Ohkawa’s Recognitions in the World Fusion Research Program
Ohkawa’s work on the development of fusion power marked him as a truly significant scientist of the 20th century and earned him the prestigious James Clerk Maxwell Prize for Plasma Physics by the American Physical Society in 1979. Yet Ohkawa’s primary recognition was physics, and he was also awarded the Lothar Nordheim Award for outstanding nuclear technology contributions from the American Nuclear Society in 1986.
In addition to his involvement in developing the early Japanese Fusion program, Ohkawa also served as a member of Research Council of NIFS [Osamu Motojima; Akio Komori; (NIFS)] and as a consultant for JEARI in Japan, providing them useful advice for their fusion research programs.
Fusion Power Associates presented its 1984 Leadership Award to Ohkawa, recognizing the leadership he had provided to fusion development over several decades. In 1998, Fusion Power Associates also presented its Distinguished Career Award to Ohkawa. [Steve Dean]
Anne Davies (former director, DOE/ERDA fusion program) said, “His curiosity seemed to know no bounds, and when he was curious, he had a way of making a major contribution to that research area. We were so lucky that he spent the majority of his career being curious about and contributing to fusion research.”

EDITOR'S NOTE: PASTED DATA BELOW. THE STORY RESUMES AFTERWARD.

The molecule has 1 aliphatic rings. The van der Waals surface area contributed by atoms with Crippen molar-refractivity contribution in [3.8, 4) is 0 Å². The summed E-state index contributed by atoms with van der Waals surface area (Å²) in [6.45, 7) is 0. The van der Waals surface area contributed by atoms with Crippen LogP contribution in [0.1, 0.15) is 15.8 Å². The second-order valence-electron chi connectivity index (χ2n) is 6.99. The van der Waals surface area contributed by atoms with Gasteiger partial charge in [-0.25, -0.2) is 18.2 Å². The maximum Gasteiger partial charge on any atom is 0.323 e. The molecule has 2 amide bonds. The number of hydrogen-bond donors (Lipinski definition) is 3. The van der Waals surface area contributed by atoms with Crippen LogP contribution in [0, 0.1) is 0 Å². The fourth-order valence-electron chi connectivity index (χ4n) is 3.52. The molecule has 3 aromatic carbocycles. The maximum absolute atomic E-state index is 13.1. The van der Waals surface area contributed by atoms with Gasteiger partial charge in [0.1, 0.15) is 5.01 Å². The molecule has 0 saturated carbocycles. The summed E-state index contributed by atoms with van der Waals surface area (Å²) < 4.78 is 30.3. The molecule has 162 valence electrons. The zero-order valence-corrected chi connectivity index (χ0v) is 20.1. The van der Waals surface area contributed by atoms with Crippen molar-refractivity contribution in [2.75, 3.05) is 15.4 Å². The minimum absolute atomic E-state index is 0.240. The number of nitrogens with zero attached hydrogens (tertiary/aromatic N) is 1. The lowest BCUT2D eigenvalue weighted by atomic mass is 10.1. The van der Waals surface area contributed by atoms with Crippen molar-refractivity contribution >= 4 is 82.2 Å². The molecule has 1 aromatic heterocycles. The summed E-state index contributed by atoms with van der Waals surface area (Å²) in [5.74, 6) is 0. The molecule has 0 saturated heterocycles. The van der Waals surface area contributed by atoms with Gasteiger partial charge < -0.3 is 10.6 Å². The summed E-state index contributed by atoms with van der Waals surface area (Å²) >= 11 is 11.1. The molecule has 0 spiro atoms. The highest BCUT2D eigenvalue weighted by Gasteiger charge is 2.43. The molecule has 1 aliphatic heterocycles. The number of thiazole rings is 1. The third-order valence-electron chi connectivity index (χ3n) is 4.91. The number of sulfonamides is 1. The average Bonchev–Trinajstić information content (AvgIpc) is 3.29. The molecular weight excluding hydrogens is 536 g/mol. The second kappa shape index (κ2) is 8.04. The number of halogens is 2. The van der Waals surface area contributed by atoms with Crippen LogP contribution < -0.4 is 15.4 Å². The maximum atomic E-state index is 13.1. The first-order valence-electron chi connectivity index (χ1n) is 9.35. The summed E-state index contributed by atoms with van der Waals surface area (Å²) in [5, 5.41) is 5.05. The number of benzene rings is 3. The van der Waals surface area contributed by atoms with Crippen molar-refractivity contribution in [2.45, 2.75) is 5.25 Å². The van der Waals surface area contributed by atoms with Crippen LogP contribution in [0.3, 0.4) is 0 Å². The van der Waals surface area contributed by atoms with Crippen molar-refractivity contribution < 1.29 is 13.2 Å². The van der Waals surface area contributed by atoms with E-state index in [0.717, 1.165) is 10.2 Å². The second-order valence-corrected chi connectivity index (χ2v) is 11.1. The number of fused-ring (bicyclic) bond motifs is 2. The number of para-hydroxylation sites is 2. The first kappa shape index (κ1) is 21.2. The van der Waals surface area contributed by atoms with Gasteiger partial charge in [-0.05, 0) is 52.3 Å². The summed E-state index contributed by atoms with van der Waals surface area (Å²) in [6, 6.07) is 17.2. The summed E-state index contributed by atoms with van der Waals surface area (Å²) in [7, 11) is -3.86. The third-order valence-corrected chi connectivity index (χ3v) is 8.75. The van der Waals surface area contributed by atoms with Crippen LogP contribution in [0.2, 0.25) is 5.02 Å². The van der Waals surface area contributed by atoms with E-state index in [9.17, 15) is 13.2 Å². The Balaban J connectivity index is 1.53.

Innovations for Science, Advanced Technology, and Business
Ohkawa was also an adjunct professor of physics at the University of California, San Diego, and he educated his graduate students at GA, though he did not assign them directly to the GA fusion projects.
In later years at GA, Ohkawa initiated a group called the “Institute” to create innovative new ideas in various fields outside fusion, such as rail guns, biotechnologies, electromagnetic systems, materials science, and so on. He continued these creative activities after his retirement from GA. [Bob Miller; Richard Freeman; Masana Nishikawa]
Freeman recalled how one summer, Ohkawa taught himself biology to enhance his conversations with his children, who were studying it in school. He immersed himself so deeply in the subject, he ultimately began biology-based research at GA. His scientific interest was so wide-ranging that in 1986, Ohkawa began an Institute for the Development of Advanced Technology at GA. While he maintained an interest in the fusion division, Ohkawa assembled innovative teams in many areas, from plasma physics to molecular biology. (Sumie Kobayashi)
Ohkawa also led GA’s Business Action Team (BAT), which was challenged to take GA-developed technology and use it to find ways to generate new businesses. Among the spinoff companies the BAT fostered was Applied Superconetics. Under Sibly Burnett, it supplied superconducting magnets for NMR, which later became a jointly owned GA/Toshiba company. BAT also developed a railgun technology group under Jim D’Aoust, which would lead to GA’s current Electromagnetic System (EMS) division, which develops power and electromagnetic systems.